Fallout 3 - Retrospective Insight

User Rating: 9 | Fallout 3 PS3

Warning: Spoilers

Opening Story:

The player is introduced to their protagonist via the literal birth of the character in Vault 101, where the bond between the protagonist as a baby and his father voiced by Liam Neeson is initially established. You are first introduced to Vault 101 from birth canal perspective on the hospital bed, the narrative builds as you experience influential events in your character's early life. You meet the vault inhabitants at a childhood birthday, then encounter bullies and complete exams to your own discretion to build the personality of the main character through moral decisions and conversation choices.

The exit of your father to the expansive and unyielding wasteland, signals the move away from the dingy, dark vault to the agoraphobic, dangerous landscape of the wasteland. A harsh world, full of large radiated wildlife, aggressive super mutants, Forbidden Planet inspired robots and confrontational Mad Max esque gangs to name only a few potential foes.

The imaginative stories behind the vaults that pickle the wasteland keep the Fallout narrative diverse and entertaining with ensued doomed black humour. The chaotic scenes in each vault are caused by the sadistic scientific Pavlovian experiments of the militant Enclave. One vault was filled entirely of possessed clones of the original inhabitant called Gary. Another vault contained inhabitants that were informed that they would need to vote annually to decide which vault inhabitant would perish until a remaining group rebelled to discover the truth behind the cruel experiment. After venturing the vast, unforgiving apocalyptic wasteland each vault acts as an unpredictable and enjoyable oasis.

The pockets of story and lore are encountered throughout the main storyline and in the smorgasbord of side-quests. As with all Bethesda titles the engrossing side missions can grow and act as a welcome distraction from the main quest to further explore the geography and meet a range of the wasteland's occupants. The engaging main mission continues until the dramatic yet disappointing crescendo at the water purification plant. This was universally seen as a poor and somewhat abrupt conclusion to an excellent title when the player could have so much more of the game to explore. However, thankfully Bethesda have rectified this with release of the Fallout: Anchorage DLC. The DLC allows the player to progress past the original games main ending and further continue the experience in the wasteland.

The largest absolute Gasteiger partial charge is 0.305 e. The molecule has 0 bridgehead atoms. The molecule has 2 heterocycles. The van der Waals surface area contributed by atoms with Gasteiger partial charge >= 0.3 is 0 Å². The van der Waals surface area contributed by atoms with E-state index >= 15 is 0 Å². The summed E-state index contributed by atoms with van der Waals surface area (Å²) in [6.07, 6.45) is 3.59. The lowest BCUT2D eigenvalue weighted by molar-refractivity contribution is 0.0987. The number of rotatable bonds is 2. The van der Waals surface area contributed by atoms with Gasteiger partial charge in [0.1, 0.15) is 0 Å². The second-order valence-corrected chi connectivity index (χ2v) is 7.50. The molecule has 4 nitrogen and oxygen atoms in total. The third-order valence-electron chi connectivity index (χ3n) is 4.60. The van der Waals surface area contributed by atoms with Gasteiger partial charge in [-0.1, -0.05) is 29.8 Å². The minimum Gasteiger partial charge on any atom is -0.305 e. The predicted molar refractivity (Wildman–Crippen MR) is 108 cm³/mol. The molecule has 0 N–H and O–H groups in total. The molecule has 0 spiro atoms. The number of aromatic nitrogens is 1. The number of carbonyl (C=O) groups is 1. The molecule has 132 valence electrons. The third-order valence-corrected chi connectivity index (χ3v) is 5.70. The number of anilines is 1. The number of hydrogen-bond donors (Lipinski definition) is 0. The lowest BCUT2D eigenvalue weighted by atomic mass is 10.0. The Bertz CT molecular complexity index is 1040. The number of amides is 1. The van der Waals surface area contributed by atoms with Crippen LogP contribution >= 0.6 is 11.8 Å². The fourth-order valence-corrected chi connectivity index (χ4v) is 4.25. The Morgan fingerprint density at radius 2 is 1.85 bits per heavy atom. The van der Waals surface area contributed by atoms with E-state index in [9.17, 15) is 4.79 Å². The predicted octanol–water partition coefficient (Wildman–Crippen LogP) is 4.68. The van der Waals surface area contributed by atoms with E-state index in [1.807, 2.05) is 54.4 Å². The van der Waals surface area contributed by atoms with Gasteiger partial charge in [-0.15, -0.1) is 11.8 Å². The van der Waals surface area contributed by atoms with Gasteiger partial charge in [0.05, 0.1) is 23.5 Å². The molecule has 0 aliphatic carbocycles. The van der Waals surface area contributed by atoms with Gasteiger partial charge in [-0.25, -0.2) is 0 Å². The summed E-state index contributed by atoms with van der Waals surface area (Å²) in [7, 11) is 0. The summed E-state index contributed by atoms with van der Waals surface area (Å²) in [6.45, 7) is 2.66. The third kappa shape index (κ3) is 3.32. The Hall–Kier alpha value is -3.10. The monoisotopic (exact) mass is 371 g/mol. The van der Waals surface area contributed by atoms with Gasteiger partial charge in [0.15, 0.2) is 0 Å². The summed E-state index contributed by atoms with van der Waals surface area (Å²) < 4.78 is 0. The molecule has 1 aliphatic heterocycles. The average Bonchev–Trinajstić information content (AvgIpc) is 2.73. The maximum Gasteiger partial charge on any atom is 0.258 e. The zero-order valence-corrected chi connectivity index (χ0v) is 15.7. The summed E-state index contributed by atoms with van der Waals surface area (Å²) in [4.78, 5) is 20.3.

Style and Technology

A cutscene of Fallout 3 can be instantly recognisable – due to the juxtaposition of the imagery of the apocalyptic future with its futuristic technology set in 2277. Jarring with the Art Deco period architecture and interiors frozen in time by the catastrophic events of nuclear war. It is distinctive as your character can stomp past an Art Deco tower block in their Brotherhood of Steel power armour whilst shooting gargantuan super mutants with a futuristic plasma rifle. All while an uplifting yet ironic wartime hit such as 'I Don't Want To Set the World on Fire' by The Ink Spots (1941) is playing on your pipboy radio.

The adaptable and distinctively tactile weapons and technology in Fallout 3 and 4 are products of the world around you. Each weapon mimics the personality of the apocalyptic and mechanic environment, each weapon can be adapted, improved and reflect each fallen tribe member that they are scavenged from.

The aesthetic representation of the apocalyptic colonies, military factions and predicted futuristic, scientific advancements create an entertaining and engrossing world. Full of black humour to contrast the harsh civil war raging in the wasteland. The distinctive style, VATS weapon targeting system, artistic design down to the appearance of the mutated two-headed cattle (Brahmin) separate this game from your average, generic first person shooter to make this one of the pioneering epic games of the 21st Century.